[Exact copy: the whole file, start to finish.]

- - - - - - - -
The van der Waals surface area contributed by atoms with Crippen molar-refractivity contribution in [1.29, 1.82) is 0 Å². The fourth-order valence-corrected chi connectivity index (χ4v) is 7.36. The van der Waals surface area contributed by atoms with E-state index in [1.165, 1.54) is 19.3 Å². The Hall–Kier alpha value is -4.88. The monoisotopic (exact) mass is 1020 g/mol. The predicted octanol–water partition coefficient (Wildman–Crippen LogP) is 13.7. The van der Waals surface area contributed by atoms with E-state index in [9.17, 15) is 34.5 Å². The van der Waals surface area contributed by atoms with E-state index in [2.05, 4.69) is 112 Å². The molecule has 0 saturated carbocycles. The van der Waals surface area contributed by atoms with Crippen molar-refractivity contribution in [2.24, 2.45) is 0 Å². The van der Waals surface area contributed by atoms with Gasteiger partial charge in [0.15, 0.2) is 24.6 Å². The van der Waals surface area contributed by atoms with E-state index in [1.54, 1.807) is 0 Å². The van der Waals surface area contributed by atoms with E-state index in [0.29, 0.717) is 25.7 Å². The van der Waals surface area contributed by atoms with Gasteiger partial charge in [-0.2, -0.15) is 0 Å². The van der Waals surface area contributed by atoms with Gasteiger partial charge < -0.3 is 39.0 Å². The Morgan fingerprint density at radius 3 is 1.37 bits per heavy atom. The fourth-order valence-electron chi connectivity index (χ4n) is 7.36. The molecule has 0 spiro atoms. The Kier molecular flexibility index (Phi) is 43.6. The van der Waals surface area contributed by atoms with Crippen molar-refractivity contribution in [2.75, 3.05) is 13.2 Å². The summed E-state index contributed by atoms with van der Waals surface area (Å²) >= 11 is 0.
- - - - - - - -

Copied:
The van der Waals surface area contributed by atoms with Crippen molar-refractivity contribution in [1.29, 1.82) is 0 Å². The fourth-order valence-corrected chi connectivity index (χ4v) is 7.36. The van der Waals surface area contributed by atoms with E-state index in [1.165, 1.54) is 19.3 Å². The Hall–Kier alpha value is -4.88. The monoisotopic (exact) mass is 1020 g/mol. The predicted octanol–water partition coefficient (Wildman–Crippen LogP) is 13.7. The van der Waals surface area contributed by atoms with E-state index in [9.17, 15) is 34.5 Å². The van der Waals surface area contributed by atoms with E-state index in [2.05, 4.69) is 112 Å². The molecule has 0 saturated carbocycles. The van der Waals surface area contributed by atoms with Crippen molar-refractivity contribution in [2.24, 2.45) is 0 Å². The van der Waals surface area contributed by atoms with Gasteiger partial charge in [0.15, 0.2) is 24.6 Å². The van der Waals surface area contributed by atoms with E-state index in [1.54, 1.807) is 0 Å². The van der Waals surface area contributed by atoms with E-state index in [0.29, 0.717) is 25.7 Å². The van der Waals surface area contributed by atoms with Gasteiger partial charge in [-0.2, -0.15) is 0 Å². The van der Waals surface area contributed by atoms with Gasteiger partial charge < -0.3 is 39.0 Å². The Morgan fingerprint density at radius 3 is 1.37 bits per heavy atom. The fourth-order valence-electron chi connectivity index (χ4n) is 7.36. The molecule has 0 spiro atoms. The Kier molecular flexibility index (Phi) is 43.6. The van der Waals surface area contributed by atoms with Crippen molar-refractivity contribution in [2.75, 3.05) is 13.2 Å². The summed E-state index contributed by atoms with van der Waals surface area (Å²) >= 11 is 0.